Archive for the 'Birding' Category

Some RGV Residents Have Backyard Parrots

Tuesday, August 9th, 2016
Red-crowned Parrot

Red-crowned Parrot

This is Passport to Texas

It may surprise no one that the Rio Grande Valley is home to a native parrot species. What may astound you, though, is to find one in your yard.

They’re going to come to fruiting trees. When acorns are in season in the fall, they’ll really hit those. If you have a platform bird feeder, you might get parrots coming to your platform bird feeder for sunflower seeds.

Cliff Shackelford, non-game ornithologist with Texas Parks and Wildlife, says the native Red-crowned Parrot makes itself at home in urban settings; readily building nests in abandoned “real estate.”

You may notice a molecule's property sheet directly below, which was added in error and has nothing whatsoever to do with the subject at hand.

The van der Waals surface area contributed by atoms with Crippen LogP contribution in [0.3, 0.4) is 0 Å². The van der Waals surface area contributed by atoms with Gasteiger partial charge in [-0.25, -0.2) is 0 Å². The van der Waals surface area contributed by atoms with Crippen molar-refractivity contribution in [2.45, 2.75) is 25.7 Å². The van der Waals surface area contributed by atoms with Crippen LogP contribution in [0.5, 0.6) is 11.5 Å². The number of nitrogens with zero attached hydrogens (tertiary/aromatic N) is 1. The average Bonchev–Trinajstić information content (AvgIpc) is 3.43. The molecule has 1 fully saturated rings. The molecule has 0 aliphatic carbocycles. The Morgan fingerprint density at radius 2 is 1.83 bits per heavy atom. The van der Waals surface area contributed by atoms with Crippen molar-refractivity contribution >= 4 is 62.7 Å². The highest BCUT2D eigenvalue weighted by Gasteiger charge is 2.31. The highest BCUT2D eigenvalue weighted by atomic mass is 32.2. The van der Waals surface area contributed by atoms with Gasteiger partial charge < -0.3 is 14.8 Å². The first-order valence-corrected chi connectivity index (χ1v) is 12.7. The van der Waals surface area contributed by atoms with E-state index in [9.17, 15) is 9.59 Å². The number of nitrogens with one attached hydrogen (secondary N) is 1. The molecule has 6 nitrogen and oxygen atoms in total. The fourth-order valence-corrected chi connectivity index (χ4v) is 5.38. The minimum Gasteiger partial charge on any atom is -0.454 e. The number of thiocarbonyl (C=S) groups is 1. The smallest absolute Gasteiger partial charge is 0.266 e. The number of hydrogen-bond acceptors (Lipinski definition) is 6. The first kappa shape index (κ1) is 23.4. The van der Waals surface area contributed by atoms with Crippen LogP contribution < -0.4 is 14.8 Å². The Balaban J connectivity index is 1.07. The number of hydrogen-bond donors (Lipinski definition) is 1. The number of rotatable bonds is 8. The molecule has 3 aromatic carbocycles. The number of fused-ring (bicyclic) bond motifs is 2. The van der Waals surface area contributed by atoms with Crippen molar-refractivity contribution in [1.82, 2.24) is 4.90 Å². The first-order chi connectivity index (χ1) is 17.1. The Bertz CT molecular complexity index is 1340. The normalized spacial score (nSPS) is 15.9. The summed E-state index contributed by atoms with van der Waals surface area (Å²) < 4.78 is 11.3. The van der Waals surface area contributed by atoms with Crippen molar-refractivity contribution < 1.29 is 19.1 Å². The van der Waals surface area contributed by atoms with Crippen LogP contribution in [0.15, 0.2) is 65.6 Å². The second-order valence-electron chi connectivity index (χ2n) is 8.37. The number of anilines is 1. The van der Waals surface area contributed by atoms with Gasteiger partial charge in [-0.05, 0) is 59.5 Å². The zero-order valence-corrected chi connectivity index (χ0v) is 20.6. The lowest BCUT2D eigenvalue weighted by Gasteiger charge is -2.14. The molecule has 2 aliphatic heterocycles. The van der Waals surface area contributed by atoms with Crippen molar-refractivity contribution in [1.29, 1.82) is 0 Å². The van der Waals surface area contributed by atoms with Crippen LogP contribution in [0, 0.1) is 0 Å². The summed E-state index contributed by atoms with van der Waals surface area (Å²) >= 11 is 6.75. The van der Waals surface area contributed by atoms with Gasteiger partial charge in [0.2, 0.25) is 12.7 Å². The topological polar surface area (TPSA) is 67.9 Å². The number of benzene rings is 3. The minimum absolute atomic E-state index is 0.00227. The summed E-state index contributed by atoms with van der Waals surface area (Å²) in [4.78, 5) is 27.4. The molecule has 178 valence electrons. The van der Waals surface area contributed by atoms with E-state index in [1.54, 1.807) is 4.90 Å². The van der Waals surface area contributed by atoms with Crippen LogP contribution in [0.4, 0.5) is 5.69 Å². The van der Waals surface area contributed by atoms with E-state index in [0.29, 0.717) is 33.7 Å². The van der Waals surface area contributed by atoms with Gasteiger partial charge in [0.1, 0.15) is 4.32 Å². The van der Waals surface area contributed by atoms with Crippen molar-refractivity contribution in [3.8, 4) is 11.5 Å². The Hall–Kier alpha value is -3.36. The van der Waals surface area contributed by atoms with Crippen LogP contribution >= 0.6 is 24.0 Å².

They really like dead palm trees. The kind that there’s just a trunk standing, they’re no more green fronds, and it’s very brittle. The golden fronted woodpecker comes in and excavates a cavity and uses it to raise a family; well the next year, a parrot might use it. A parrot can’t really excavate like a woodpecker, but he says,’hey, I just need to make this a little bigger, and I’ll use it.’

If you live in the Rio Grande Valley and have a dead or dying palm in your yard (that doesn’t pose a safety threat), leave it for the birds. It’s good for them and nature tourism.

Brownsville, Harlingen, Weslaco and McAllen–all have city ordinances where you cannot mess with the birds. And one reason is the nature tourists from all over the world come to the valley to see several unique birds, and the red-crowned parrot is usually near the top